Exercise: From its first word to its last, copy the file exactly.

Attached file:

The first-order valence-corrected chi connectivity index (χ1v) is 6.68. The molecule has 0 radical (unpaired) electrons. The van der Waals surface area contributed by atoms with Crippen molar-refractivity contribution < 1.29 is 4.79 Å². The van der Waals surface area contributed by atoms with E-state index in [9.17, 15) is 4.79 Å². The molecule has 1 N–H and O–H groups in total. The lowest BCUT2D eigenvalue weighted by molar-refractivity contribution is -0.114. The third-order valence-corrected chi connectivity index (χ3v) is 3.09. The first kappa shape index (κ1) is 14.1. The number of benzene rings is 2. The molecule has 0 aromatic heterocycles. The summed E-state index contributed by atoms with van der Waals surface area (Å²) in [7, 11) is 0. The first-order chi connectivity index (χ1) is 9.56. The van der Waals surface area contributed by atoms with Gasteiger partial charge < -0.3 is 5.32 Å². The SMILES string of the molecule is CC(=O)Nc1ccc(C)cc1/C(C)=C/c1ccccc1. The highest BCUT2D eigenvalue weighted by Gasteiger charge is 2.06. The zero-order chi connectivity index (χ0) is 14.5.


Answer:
The first-order valence-corrected chi connectivity index (χ1v) is 6.68. The molecule has 0 radical (unpaired) electrons. The van der Waals surface area contributed by atoms with Crippen molar-refractivity contribution < 1.29 is 4.79 Å². The van der Waals surface area contributed by atoms with E-state index in [9.17, 15) is 4.79 Å². The molecule has 1 N–H and O–H groups in total. The lowest BCUT2D eigenvalue weighted by molar-refractivity contribution is -0.114. The third-order valence-corrected chi connectivity index (χ3v) is 3.09. The first kappa shape index (κ1) is 14.1. The number of benzene rings is 2. The molecule has 0 aromatic heterocycles. The summed E-state index contributed by atoms with van der Waals surface area (Å²) in [7, 11) is 0. The first-order chi connectivity index (χ1) is 9.56. The van der Waals surface area contributed by atoms with Gasteiger partial charge < -0.3 is 5.32 Å². The SMILES string of the molecule is CC(=O)Nc1ccc(C)cc1/C(C)=C/c1ccccc1. The highest BCUT2D eigenvalue weighted by Gasteiger charge is 2.06. The zero-order chi connectivity index (χ0) is 14.5.